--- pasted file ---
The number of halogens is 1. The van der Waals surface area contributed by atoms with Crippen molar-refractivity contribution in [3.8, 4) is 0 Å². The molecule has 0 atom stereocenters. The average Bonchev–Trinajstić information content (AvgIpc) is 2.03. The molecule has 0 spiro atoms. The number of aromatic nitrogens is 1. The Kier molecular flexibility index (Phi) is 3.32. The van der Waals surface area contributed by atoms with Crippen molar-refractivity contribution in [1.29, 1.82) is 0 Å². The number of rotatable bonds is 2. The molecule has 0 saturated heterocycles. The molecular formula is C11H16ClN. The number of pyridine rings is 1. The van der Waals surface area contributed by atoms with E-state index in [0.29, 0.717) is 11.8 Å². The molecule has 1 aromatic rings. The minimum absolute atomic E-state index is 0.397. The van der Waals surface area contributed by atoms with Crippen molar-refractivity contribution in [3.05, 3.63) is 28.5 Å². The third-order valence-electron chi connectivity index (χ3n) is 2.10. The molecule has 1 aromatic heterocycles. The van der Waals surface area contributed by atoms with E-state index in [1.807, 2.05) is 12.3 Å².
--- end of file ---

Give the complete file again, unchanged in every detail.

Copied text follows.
The number of halogens is 1. The van der Waals surface area contributed by atoms with Crippen molar-refractivity contribution in [3.8, 4) is 0 Å². The molecule has 0 atom stereocenters. The average Bonchev–Trinajstić information content (AvgIpc) is 2.03. The molecule has 0 spiro atoms. The number of aromatic nitrogens is 1. The Kier molecular flexibility index (Phi) is 3.32. The van der Waals surface area contributed by atoms with Crippen molar-refractivity contribution in [1.29, 1.82) is 0 Å². The number of rotatable bonds is 2. The molecule has 0 saturated heterocycles. The molecular formula is C11H16ClN. The number of pyridine rings is 1. The van der Waals surface area contributed by atoms with E-state index in [0.29, 0.717) is 11.8 Å². The molecule has 1 aromatic rings. The minimum absolute atomic E-state index is 0.397. The van der Waals surface area contributed by atoms with Crippen molar-refractivity contribution in [3.05, 3.63) is 28.5 Å². The third-order valence-electron chi connectivity index (χ3n) is 2.10. The molecule has 1 aromatic heterocycles. The van der Waals surface area contributed by atoms with E-state index in [1.807, 2.05) is 12.3 Å².